Dissolved Organic Carbon

The Pacific coastal temperate rainforest is characterized by many small watersheds and a coastline that features numerous fjords. Ultimately, freshwater runoff reaches the marine environment. On route to the ocean, each stream collects and carries terrestrial material that is unique to its watershed. We are currently examining relationships between watershed characteristics and use, freshwater flow and terrestrial carbon export.

Aquatic carbon may exist in particulate or dissolved form, as either inorganic or organic carbon. Inorganic carbon includes any species of carbonate (e.g. calcium carbonate, carbon dioxide, bicarbonate), and plays a crucial role in the buffering capacity of natural waters. Dissolved organic carbon (DOC) is a complex mixture of molecular species that vary in composition and origin. DOC contributes to the base of aquatic food webs and often adds colour to surface waters, making the water appear brown and sometimes frothy. Carbon dynamics are important in both terrestrial and marine ecosystems, and the carbon cycle is fundamental to life on earth. The hydrologic cycle plays a critical role in carbon cycling, especially in linking the land to sea.

In collaboration with the Coastal Rainforest Margins Research Network and the Hakai Institute, we are sampling rivers on Vancouver Island and around the central and south coast of BC to quantify dissolved organic carbon. DOC concentrations can be combined with river discharge values to indicate flux and yield of terrestrial DOC moving into the ocean. Studies in the 7 focal watersheds at the Hakai institute showed that this rain-dominated region of Pacific coastal temperate rainforest have some the highest land-to-sea DOC yields in the world! High DOC yields from these small watersheds on the outer Pacific coast indicates that the coastal margin plays an important role in global carbon processes, and the link between ocean and land. Empirical data about DOC composition and flux in small watersheds along the Pacific coast are scarce. We are expanding stream monitoring and analysis of DOC to fill in some of the information gaps about land-to sea DOC flux in small catchments.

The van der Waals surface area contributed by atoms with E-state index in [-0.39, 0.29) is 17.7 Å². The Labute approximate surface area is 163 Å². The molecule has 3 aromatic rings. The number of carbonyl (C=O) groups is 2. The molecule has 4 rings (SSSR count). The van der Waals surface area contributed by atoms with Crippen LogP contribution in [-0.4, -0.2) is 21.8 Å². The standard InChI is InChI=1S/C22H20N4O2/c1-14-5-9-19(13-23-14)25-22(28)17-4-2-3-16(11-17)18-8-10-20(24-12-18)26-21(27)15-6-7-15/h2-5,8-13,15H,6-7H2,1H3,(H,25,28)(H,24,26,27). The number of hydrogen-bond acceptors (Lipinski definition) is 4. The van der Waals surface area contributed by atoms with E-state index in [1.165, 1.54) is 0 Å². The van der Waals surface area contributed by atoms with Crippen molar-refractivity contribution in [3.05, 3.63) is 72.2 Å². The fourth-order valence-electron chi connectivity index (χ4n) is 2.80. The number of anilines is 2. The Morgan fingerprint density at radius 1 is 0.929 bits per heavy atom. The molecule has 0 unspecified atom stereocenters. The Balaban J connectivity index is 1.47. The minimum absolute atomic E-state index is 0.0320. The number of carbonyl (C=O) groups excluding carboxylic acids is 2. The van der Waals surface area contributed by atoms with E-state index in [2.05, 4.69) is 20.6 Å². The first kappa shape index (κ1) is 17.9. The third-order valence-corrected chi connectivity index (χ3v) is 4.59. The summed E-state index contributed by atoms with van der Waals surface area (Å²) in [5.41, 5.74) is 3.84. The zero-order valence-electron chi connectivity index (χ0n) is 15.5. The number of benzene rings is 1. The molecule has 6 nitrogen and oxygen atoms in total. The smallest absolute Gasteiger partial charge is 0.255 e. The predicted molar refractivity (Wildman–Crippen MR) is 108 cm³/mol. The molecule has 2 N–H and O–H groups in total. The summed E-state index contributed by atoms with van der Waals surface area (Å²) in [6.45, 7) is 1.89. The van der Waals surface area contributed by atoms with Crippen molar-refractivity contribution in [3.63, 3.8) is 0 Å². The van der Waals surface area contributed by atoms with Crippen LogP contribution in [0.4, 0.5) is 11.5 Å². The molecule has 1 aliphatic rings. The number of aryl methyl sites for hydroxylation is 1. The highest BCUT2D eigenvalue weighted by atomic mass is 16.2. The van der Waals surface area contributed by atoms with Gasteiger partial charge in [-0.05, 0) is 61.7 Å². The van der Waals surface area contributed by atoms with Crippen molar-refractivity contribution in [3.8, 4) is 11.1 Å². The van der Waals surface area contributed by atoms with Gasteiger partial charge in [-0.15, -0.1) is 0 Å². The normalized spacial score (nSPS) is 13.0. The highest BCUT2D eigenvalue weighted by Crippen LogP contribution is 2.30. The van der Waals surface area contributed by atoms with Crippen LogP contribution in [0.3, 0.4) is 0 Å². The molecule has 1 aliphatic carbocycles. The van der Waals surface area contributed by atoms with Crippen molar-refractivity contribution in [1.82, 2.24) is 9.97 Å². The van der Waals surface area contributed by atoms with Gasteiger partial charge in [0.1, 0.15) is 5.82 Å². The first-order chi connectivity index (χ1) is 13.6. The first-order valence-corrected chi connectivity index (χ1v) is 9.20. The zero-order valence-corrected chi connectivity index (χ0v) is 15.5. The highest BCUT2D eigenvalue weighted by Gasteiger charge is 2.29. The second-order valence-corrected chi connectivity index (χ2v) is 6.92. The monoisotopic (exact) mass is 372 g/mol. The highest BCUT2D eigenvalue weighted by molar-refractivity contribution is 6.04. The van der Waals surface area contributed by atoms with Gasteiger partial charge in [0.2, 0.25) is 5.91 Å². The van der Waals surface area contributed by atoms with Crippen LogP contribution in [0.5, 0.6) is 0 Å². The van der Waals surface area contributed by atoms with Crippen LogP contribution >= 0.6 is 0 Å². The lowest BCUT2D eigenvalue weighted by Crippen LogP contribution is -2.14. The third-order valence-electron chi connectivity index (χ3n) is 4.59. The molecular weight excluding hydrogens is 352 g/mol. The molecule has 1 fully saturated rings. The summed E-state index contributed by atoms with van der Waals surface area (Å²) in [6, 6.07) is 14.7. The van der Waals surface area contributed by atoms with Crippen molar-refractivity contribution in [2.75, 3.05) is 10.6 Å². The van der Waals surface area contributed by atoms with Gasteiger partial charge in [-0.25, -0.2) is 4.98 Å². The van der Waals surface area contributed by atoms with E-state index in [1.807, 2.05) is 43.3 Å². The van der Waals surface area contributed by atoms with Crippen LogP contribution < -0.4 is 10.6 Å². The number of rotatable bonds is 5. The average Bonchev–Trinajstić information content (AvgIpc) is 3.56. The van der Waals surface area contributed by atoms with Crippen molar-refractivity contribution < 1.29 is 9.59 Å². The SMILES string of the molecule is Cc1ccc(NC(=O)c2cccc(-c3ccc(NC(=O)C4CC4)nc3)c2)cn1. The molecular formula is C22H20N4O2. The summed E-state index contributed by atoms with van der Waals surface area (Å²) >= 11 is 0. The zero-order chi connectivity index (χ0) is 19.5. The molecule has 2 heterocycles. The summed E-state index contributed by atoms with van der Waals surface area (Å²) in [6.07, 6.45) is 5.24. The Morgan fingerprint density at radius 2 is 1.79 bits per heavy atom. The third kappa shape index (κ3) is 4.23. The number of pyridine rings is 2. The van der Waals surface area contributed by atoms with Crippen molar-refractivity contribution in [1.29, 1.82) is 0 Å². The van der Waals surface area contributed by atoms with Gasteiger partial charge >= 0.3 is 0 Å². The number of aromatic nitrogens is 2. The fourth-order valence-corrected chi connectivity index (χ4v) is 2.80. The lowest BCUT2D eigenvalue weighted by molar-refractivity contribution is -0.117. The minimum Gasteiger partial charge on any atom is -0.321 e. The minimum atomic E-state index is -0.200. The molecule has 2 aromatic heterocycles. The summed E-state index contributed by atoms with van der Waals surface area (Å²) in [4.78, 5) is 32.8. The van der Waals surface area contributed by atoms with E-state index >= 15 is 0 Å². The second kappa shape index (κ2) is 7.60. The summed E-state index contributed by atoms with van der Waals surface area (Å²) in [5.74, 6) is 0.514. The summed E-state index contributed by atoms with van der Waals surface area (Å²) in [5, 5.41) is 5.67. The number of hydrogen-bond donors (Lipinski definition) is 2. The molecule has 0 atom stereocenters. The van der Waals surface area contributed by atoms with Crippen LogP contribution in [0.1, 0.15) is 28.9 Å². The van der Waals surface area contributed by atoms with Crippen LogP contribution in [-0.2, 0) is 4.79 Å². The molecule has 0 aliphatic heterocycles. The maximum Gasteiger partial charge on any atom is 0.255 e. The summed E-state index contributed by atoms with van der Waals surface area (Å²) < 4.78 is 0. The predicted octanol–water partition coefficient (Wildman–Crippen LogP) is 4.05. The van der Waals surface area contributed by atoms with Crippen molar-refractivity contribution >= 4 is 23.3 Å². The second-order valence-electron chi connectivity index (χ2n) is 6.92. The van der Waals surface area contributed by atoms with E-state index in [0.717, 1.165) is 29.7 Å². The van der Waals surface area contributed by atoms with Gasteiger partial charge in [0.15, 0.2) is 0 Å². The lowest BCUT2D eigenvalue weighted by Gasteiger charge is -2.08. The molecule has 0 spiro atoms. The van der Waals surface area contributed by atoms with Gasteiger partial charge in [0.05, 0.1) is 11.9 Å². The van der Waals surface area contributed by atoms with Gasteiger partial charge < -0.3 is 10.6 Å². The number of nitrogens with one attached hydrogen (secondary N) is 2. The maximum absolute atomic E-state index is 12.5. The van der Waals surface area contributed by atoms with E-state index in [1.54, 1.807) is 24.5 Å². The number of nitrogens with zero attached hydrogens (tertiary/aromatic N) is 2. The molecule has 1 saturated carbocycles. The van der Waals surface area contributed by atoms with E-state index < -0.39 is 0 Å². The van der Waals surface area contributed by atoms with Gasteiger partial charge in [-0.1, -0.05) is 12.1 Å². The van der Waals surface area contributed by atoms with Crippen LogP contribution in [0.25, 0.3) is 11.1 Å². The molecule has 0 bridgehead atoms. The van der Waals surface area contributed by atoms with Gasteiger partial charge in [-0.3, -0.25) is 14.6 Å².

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This map shows the locations of streams that are included in our DOC synoptic sampling program.



(link) Oliver, A. A., Tank, S. E., Giesbrecht, I., Korver, M. C., Floyd, W. C., Sanborn, P., Bulmer, C., and Lertzman, K. P.: A global hotspot for dissolved organic carbon in hypermaritime watersheds of coastal British Columbia, Biogeosciences, 14, 3743-3762, https://doi.org/10.5194/bg-14-3743-2017, 2017.